|March 29, 2017 meeting of CCP leading group on reform of the justice system|
China's contradictory legal system development continues. Despite the fact that Chinese intensely debate current issues on social media there is no doubt that dissent is treated with increasing vigor. One irony of the shift of public discourse to the web is that offending terms can be readily searched and posts removed, blocked, etc. And lawyers for dissidents are detained, harassed and sometimes convicted.
At the same time the transparency of courts and legislation has proceeded at rapid pace. The notice and comment system plus the publication of all judgments online permits greater scrutiny - by public and by Party disciplinarians.
Perhaps most important is the priority placed by the Party leadership on increasing the competence of the judiciary and the effectiveness of the legal system's regularized and reliable dispute resolution processes.
Susan Finder walks us through the process. - gwc
China’s 19th Party Congress & Judicial Reform | Supreme People's Court Monitor
by Susan Finder
Meng Jianzhu, Politburo member and head of the Communist Party Central Political Legal Committee, held a meeting in late March (photo above), to convey Xi Jinping’s message–those in leadership positions must do all possible to ensure that judicial system reform responsibility targets are basically achieved before the 19th Party congress (努力实现党的十九大召开前基本完成司法体制改革努力实现党的十九大召开前基本完成司法体制改革任务的目标). For those not familiar with Chinese political-legal jargon, “judicial system” (司法体制) means here the political-legal institutions–the courts, procuratorate, public/state security, and justice administration. “Responsibility and targets” are also Chinese political jargon. Xi Jinping’s message dates from early January, when he highlighted this goal in instructions transmitted to the Communist Party Central Committee’s national political legal work conference. He emphasized that the cornerstone of the judicial system reform is the judicial accountability system. Part of the message is that 2017 is a critical time, during which there is a “decisive battle” for deepening judicial reform, the battle intended to achieve those targets. “Decisive battle” is also a core part of Chinese political jargon.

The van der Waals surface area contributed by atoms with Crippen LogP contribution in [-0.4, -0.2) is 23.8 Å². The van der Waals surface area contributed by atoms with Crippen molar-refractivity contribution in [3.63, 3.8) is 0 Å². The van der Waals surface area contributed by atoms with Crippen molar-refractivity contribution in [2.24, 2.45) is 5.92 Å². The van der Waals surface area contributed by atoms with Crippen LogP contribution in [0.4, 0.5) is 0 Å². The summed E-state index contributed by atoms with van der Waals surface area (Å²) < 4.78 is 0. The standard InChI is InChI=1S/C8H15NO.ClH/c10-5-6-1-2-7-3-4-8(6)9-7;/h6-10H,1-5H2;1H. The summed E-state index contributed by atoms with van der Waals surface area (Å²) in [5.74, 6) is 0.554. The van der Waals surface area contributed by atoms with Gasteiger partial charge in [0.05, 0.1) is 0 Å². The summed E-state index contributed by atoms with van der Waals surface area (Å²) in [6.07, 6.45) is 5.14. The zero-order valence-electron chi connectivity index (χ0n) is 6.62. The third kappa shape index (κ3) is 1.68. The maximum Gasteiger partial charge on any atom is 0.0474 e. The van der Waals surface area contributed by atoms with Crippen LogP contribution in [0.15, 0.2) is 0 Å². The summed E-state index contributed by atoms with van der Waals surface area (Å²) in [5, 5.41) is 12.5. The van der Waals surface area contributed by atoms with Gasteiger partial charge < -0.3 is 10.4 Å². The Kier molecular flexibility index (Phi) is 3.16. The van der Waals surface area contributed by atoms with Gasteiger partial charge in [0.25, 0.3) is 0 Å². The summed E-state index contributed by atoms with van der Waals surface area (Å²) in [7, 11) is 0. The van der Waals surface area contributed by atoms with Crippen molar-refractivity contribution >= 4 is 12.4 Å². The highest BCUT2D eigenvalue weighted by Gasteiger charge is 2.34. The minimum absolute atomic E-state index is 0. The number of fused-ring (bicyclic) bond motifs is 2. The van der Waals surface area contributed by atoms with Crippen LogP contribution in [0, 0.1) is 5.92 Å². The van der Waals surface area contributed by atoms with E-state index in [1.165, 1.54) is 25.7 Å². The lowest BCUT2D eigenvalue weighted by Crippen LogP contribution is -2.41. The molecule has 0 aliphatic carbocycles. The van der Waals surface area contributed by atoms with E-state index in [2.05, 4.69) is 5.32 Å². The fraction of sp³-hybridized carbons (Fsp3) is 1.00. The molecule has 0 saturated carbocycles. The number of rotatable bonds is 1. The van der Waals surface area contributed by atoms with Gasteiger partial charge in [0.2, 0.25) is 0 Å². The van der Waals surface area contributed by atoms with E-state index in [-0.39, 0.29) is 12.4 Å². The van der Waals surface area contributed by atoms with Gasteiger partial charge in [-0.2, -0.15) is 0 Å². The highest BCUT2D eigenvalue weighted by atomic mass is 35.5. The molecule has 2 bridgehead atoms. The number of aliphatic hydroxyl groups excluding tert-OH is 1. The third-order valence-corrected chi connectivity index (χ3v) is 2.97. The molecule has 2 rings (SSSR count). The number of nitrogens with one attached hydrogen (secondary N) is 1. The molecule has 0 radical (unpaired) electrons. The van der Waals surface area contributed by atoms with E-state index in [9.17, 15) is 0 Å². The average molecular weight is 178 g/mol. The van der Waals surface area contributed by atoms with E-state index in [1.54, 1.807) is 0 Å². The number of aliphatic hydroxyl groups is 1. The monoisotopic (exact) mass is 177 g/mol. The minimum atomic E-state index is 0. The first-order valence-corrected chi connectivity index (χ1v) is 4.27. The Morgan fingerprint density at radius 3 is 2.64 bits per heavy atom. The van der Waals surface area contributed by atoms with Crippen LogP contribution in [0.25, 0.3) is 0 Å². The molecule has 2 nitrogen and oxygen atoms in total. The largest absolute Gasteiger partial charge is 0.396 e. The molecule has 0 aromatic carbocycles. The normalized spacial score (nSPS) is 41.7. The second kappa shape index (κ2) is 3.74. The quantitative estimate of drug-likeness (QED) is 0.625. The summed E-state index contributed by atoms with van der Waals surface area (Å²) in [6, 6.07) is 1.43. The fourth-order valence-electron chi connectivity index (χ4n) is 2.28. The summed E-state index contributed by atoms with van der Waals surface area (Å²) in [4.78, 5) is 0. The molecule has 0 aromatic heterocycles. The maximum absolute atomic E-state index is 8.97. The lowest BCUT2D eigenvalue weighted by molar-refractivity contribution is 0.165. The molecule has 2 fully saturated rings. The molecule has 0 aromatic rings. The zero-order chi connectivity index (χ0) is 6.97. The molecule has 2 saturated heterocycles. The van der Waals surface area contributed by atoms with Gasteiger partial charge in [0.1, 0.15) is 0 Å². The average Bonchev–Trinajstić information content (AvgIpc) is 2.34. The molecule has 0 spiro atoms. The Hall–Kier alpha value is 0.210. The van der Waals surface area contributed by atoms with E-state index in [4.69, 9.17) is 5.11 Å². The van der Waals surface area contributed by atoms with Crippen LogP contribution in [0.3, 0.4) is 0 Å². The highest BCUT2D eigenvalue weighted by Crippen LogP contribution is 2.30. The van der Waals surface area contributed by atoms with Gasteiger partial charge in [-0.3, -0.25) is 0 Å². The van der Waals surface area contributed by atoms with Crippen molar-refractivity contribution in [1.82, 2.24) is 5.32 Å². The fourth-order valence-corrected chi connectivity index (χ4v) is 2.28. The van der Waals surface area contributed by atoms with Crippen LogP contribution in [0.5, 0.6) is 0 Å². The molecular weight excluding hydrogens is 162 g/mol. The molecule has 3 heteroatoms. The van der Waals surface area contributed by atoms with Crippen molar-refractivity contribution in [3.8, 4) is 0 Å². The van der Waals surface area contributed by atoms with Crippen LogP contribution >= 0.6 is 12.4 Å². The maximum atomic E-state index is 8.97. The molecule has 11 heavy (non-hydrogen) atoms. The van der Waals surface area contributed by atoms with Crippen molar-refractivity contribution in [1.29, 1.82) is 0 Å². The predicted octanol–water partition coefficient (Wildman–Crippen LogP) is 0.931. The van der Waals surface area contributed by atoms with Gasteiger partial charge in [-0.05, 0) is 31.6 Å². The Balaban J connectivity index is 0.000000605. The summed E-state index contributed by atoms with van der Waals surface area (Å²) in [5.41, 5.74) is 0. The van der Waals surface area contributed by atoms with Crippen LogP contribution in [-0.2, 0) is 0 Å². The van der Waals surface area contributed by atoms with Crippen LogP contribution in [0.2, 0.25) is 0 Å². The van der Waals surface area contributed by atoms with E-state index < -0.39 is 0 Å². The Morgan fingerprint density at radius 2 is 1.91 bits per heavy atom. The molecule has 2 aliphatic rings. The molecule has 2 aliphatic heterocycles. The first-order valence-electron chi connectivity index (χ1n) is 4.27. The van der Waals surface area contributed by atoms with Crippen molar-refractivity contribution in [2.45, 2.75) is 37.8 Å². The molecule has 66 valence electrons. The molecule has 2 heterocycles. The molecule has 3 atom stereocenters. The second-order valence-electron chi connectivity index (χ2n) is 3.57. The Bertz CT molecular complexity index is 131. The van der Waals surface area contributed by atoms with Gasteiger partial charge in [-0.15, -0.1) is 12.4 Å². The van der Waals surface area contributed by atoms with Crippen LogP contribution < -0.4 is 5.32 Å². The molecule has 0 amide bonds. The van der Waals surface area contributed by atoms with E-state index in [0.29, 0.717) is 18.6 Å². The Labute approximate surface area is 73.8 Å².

Since late March, Supreme People’s Court (SPC) President Zhou Qiang and other senior SPC leaders have been publicizing the target of completing judicial system reform, particularly the judicial accountability system, before the 19th Party Congress. The SPC leadership has been doing that through meetings, both of the SPC itself (and the circuit courts) and the provincial-level courts and through SPC media outlets. President Zhou Qiang did so during a recent visit to Anhui, while on April 7, executive vice president Shen Deyong, vice-president Li Shaoping, and Political Department head Xu Jiaxin transmitted that message on a nationwide court video conference. This message is likely to be repeated in the months leading up to the 19th Party Congress.
In recent days, the SPC’s judicial reform office has been explaining these reforms to the public that reads SPC professional publications, such as the People’s Court Daily and China Trial, with some of the core content in the form of FAQs. The reforms outline the way a post-reform court should operate. Some of the points were previously set out in the SPC’s February, 2017 judicial reform white paper.
A brief summary of the responses follows below: